Dublin businesses call for safer cycling infrastructure in city

Companies eager to see employees given safer commutes, says campaign co-founder

Dublin businesses are coming together to demand safer cycling infrastructure in the city centre for their staff. Photograph: Nick Bradshaw

Dublin businesses are coming together to demand safer cycling infrastructure in the city centre for their staff. Photograph: Nick Bradshaw

 

Dublin businesses are coming together to demand safer cycling infrastructure in the city centre for their staff.

More than 40 companies have teamed up with the Dublin Chamber of Commerce to call for increased Government spending on segregated cycle lanes and better bike facilities in the capital.

The companies include Arthur Cox, Mason Hayes & Curran, Sam’s Bar, the Dawson Hotel, Ervia, Griffith College, DIT and Horizon Blue Talent Consulting.

Graeme McQueen, Dublin Chamber’s head of public affairs said companies are seeing a sharp increase in the amount of staff commuting to work by bike.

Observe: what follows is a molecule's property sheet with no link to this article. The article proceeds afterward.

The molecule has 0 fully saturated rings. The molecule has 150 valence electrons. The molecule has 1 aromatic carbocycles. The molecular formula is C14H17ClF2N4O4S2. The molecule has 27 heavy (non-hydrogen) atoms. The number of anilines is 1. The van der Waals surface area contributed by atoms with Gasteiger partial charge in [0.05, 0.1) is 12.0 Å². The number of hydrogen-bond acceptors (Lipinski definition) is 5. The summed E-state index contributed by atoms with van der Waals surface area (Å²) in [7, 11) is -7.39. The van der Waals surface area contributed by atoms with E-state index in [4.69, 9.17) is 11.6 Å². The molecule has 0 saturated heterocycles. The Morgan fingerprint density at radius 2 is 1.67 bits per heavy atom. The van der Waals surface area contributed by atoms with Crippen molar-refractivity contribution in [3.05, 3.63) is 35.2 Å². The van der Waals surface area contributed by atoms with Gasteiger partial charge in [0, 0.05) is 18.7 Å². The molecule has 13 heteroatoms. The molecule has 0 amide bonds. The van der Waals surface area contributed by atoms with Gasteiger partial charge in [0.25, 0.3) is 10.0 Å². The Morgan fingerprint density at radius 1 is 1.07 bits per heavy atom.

“They are becoming increasingly aware of the need for better, safer cycling facilities in the city,” Mr McQueen said.

“Since 2008, the number of people commuting into the city has doubled to more than 12,000 every day. However, for the most part, this progress does not come as a result of good cycling infrastructure, but rather in spite of it. This needs to change.”

Mr McQueen said feedback to the Chamber indicates thousands more would like to cycle but are too afraid to get on their bikes.

“The need for a proper cycling plan in Dublin is clear. Such plans have been central to cycling becoming so popular in cities in Denmark and the Netherlands,” Mr McQueen added.

“Currently, around 6 per cent of work commutes in Dublin are made by bike. In Copenhagen, that number exceeds 40 per cent.”

Dublin Chamber of Commerce is due to send a letter to the Minister for Transport Shane Ross highlighting the need for the Greater Dublin Area Cycle Network Plan, which was launched in 2013, to be implemented.

Stephen McManus, co-founder of CyclingWorks campaign said “people who commute to work by bike are happier, healthier, more likely to arrive on time and less likely to take sick days”.

“Companies are increasingly aware of these benefits and also realise that the cost of providing parking spaces can be prohibitive. So it makes sense that companies are now eager to see their employees being provided with a safer commute which can be provided through increases investment in infrastructure.”